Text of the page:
On Friday, August 31, 2018, Grace Rosenberg, a setter for the Long Beach varsity volleyball team, discussed her mentality while playing, her favorite team aspects and why she began playing the sport. Credit: Newsday / Chris Ware

Long Beach’s Grace Rosenberg is a different breed.

One of Long Island’s top setters, Rosenberg diversifies her game with the ability to hit. She’s a nightmare to gameplan against because she’ll often use her team’s second touch to swing instead of set, forcing teams out of system and into mistakes.

She helped Long Beach overcome perennial powerhouse Massapequa for last fall’s Nassau Class AA title, and the Marines are looking for more in Rosenberg’s senior season after falling to Connetquot in the Long Island Class AA championship.

“I know the value of having those kids who come around once in a lifetime,” coach Kerri Rehnback said. “Grace has an abundance of natural ability, but she’s also a tremendously hard worker. Ever since she was in seventh or eighth grade, when she realized that her hands were just sweeter than everyone else’s, she really took it upon herself to really immerse herself in the sport.”

Having grown up in Lido Beach, Rosenberg spends the warmer months at the beach. Surprisingly, she didn’t pick up beach volleyball until recently. It’s helped her tremendously, in Rehnback’s opinion.

Jumping in the sand helped increase Rosenberg’s vertical, and playing beach doubles improved her court awareness. It’s made her a better player overall.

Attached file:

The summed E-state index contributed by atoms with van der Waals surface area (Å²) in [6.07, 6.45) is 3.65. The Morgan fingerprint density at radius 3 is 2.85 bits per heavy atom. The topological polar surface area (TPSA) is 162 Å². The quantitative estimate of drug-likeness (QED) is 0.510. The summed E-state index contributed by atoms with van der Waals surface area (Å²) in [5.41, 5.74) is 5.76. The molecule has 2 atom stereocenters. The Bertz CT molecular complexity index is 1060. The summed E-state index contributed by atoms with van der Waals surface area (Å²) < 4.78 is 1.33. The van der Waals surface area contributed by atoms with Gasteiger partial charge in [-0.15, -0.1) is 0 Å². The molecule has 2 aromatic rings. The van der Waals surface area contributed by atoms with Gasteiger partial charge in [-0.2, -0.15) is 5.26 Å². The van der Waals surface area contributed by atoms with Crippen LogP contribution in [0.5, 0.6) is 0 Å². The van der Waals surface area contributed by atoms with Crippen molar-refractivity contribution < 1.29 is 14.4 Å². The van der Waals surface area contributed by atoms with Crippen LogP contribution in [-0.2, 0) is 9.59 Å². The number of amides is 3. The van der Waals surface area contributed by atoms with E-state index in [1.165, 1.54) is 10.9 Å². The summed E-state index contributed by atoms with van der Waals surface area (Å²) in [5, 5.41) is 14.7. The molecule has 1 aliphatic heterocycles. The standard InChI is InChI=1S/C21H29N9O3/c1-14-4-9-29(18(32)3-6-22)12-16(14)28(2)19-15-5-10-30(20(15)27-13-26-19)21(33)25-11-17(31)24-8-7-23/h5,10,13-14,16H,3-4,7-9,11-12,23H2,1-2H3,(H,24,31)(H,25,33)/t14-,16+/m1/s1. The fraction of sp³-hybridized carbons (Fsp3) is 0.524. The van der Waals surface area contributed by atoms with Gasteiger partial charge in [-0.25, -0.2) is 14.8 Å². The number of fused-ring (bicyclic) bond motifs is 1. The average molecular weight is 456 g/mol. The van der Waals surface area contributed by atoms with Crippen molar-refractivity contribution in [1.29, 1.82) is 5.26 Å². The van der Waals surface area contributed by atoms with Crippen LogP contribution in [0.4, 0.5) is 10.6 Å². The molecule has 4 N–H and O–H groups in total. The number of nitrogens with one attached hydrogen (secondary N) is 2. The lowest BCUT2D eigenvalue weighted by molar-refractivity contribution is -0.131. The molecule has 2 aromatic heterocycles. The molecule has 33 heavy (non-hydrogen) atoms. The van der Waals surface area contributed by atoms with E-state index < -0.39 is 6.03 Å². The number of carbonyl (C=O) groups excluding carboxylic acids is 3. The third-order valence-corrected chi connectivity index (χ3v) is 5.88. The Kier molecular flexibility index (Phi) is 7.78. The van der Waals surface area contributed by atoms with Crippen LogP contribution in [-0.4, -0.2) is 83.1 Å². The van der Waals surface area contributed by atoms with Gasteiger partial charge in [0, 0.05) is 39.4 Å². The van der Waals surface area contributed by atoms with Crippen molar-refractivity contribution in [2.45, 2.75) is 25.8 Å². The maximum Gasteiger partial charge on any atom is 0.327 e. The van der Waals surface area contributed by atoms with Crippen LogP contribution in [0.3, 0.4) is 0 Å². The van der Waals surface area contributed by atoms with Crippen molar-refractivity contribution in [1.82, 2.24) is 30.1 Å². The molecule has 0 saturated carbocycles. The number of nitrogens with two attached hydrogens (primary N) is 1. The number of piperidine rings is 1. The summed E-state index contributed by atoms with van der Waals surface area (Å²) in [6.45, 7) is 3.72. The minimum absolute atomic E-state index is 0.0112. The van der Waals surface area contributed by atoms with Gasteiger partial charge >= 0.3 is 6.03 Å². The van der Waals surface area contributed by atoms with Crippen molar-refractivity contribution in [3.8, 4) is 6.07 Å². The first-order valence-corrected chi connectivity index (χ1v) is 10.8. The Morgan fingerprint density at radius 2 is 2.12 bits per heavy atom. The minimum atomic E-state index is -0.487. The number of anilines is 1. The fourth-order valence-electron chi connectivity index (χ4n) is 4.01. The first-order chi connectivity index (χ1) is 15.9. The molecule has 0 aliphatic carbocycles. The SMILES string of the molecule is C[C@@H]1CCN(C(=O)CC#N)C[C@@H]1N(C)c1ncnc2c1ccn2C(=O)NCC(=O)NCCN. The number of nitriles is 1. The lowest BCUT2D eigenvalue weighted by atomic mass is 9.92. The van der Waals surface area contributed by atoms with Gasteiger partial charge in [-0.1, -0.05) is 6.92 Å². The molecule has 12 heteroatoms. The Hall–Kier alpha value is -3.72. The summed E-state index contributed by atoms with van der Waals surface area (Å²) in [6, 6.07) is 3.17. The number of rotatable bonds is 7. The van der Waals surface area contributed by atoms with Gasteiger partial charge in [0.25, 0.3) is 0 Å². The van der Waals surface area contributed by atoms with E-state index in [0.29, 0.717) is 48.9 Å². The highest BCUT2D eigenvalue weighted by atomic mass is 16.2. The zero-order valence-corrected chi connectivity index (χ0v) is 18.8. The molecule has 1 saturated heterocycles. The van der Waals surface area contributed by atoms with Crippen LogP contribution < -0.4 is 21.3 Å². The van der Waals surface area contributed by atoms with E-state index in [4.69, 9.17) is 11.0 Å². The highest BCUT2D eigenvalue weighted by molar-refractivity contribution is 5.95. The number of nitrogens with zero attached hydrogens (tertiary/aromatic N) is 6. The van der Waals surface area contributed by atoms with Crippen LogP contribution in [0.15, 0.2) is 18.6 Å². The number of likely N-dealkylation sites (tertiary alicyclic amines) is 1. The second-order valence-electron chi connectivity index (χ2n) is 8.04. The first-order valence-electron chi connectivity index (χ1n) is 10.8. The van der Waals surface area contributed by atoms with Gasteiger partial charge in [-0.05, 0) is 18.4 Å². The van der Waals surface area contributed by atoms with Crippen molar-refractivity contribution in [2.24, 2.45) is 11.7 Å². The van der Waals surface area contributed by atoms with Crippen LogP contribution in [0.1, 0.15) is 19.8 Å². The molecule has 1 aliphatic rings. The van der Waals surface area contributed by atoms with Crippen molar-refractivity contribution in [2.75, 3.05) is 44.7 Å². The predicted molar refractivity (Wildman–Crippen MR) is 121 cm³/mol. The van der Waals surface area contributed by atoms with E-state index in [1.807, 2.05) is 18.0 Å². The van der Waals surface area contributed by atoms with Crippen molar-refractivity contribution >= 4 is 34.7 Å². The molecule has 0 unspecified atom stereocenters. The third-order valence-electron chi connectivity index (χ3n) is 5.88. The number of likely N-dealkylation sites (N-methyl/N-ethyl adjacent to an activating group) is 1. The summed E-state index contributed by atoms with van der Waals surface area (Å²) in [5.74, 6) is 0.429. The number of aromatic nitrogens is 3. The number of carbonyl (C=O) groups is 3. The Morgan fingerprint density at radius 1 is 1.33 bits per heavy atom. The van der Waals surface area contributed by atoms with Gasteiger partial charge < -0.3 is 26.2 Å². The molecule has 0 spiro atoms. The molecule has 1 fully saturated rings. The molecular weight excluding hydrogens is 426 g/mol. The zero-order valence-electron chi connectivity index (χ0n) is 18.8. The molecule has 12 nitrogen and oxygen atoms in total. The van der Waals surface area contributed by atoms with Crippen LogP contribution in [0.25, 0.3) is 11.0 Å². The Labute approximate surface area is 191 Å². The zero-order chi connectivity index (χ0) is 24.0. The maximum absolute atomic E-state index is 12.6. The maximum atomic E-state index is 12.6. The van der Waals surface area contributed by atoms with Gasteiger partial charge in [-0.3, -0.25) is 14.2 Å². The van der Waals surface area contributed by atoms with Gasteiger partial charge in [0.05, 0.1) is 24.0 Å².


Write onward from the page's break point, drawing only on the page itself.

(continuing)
“Beach volleyball is a much different sport, for a ton of reasons,” Rehnback said. “Grace is the setter, so she’s making contact on every point anyway, but when you play beach doubles, you’re in every play. You’re touching the ball every time.”

Rosenberg is not just a local talent. She said she plans on signing with Seton Hall in November, right after she takes an official visit.

“I like the distance from home. It’s perfect,” Rosenberg said. “It’s like two hours, and my parents can still come and watch if they want.”

Overall, this might be Rehnback’s most complete team in her 12 years of coaching Long Beach. Standout hitter Emma McGovern will provide much of the offensive punch, while Kathleen Verastegui is a rock on defense. Maggie Swegler and Marlené Kramer add depth and experience.

With those players around Rosenberg, who took her game to another level last season, Long Beach is a tough draw. Massapequa, Plainview-Old Bethpage JFK and Baldwin are the Marines’ top competition, but the road to a county title runs through Lido Boulevard.

“From the get-go, we’ve talked about LICs,” said Rosenberg, who played well during last year’s loss to Connetquot. “We’ve made it past counties. We want to make history.”

As for what the future looks like without Rosenberg, Rehnback acknowledged that sometimes, you don’t know what you have until it’s gone.

Said Rehnback with a hearty laugh: “Ask me next year.”

Class A

Last year’s final stretch in Nassau Class A was Long Island’s most exciting race. South Side won the county championship and is favored again, with Wantagh and Manhasset on its tail. Mineola and Garden City could also be strong.

Class B

This class is wide open, with a number of teams vying for a county title. Wheatley won last fall, but Seaford and Cold Spring Harbor could make a push.

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